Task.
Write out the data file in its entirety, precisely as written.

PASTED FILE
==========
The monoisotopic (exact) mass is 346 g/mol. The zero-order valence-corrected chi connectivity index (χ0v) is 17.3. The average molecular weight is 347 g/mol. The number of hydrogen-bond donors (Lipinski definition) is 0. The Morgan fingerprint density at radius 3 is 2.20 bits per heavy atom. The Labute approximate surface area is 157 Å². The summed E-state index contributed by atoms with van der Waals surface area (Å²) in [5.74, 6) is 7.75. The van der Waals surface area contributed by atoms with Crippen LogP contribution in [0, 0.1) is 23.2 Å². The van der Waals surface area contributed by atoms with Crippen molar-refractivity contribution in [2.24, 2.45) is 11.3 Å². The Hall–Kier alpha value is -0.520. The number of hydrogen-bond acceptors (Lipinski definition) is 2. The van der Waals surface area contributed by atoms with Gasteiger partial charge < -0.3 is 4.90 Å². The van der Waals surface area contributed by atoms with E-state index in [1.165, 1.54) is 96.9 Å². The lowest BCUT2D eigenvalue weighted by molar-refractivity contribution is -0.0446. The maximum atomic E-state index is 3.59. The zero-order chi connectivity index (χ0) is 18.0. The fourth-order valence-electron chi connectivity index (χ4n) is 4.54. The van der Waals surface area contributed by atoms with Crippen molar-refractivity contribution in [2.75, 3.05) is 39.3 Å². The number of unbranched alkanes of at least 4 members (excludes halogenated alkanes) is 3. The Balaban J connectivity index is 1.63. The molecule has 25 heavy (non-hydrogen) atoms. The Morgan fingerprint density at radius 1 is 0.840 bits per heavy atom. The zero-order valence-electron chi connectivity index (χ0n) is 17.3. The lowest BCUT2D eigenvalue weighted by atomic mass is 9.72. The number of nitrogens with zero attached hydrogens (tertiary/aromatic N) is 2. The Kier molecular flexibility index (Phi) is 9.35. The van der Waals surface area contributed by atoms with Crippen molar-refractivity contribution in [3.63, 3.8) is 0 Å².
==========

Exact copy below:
The monoisotopic (exact) mass is 346 g/mol. The zero-order valence-corrected chi connectivity index (χ0v) is 17.3. The average molecular weight is 347 g/mol. The number of hydrogen-bond donors (Lipinski definition) is 0. The Morgan fingerprint density at radius 3 is 2.20 bits per heavy atom. The Labute approximate surface area is 157 Å². The summed E-state index contributed by atoms with van der Waals surface area (Å²) in [5.74, 6) is 7.75. The van der Waals surface area contributed by atoms with Crippen LogP contribution in [0, 0.1) is 23.2 Å². The van der Waals surface area contributed by atoms with Crippen molar-refractivity contribution in [2.24, 2.45) is 11.3 Å². The Hall–Kier alpha value is -0.520. The number of hydrogen-bond acceptors (Lipinski definition) is 2. The van der Waals surface area contributed by atoms with Gasteiger partial charge < -0.3 is 4.90 Å². The van der Waals surface area contributed by atoms with E-state index in [1.165, 1.54) is 96.9 Å². The lowest BCUT2D eigenvalue weighted by molar-refractivity contribution is -0.0446. The maximum atomic E-state index is 3.59. The zero-order chi connectivity index (χ0) is 18.0. The fourth-order valence-electron chi connectivity index (χ4n) is 4.54. The van der Waals surface area contributed by atoms with Crippen molar-refractivity contribution in [2.75, 3.05) is 39.3 Å². The number of unbranched alkanes of at least 4 members (excludes halogenated alkanes) is 3. The Balaban J connectivity index is 1.63. The molecule has 25 heavy (non-hydrogen) atoms. The Morgan fingerprint density at radius 1 is 0.840 bits per heavy atom. The zero-order valence-electron chi connectivity index (χ0n) is 17.3. The lowest BCUT2D eigenvalue weighted by atomic mass is 9.72. The number of nitrogens with zero attached hydrogens (tertiary/aromatic N) is 2. The Kier molecular flexibility index (Phi) is 9.35. The van der Waals surface area contributed by atoms with Crippen molar-refractivity contribution in [3.63, 3.8) is 0 Å².